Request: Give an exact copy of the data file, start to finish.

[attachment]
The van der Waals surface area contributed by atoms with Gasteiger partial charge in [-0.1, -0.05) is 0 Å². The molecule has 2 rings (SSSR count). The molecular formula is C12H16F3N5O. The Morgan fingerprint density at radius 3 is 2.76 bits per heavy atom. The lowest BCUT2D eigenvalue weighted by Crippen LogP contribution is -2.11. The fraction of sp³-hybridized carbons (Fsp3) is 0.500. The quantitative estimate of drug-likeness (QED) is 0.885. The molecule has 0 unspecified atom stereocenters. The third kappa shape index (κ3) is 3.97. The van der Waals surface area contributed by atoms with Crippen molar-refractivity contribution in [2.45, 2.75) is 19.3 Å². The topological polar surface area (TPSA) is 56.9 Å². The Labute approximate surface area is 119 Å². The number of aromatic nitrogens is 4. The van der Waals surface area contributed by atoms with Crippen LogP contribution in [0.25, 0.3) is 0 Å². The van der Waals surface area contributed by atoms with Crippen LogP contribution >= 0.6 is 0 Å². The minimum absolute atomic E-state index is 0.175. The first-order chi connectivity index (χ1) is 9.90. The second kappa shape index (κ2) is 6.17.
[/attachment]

The van der Waals surface area contributed by atoms with Gasteiger partial charge in [-0.1, -0.05) is 0 Å². The molecule has 2 rings (SSSR count). The molecular formula is C12H16F3N5O. The Morgan fingerprint density at radius 3 is 2.76 bits per heavy atom. The lowest BCUT2D eigenvalue weighted by Crippen LogP contribution is -2.11. The fraction of sp³-hybridized carbons (Fsp3) is 0.500. The quantitative estimate of drug-likeness (QED) is 0.885. The molecule has 0 unspecified atom stereocenters. The third kappa shape index (κ3) is 3.97. The van der Waals surface area contributed by atoms with Crippen molar-refractivity contribution in [2.45, 2.75) is 19.3 Å². The topological polar surface area (TPSA) is 56.9 Å². The Labute approximate surface area is 119 Å². The number of aromatic nitrogens is 4. The van der Waals surface area contributed by atoms with Crippen LogP contribution in [0.25, 0.3) is 0 Å². The van der Waals surface area contributed by atoms with Crippen LogP contribution >= 0.6 is 0 Å². The minimum absolute atomic E-state index is 0.175. The first-order chi connectivity index (χ1) is 9.90. The second kappa shape index (κ2) is 6.17.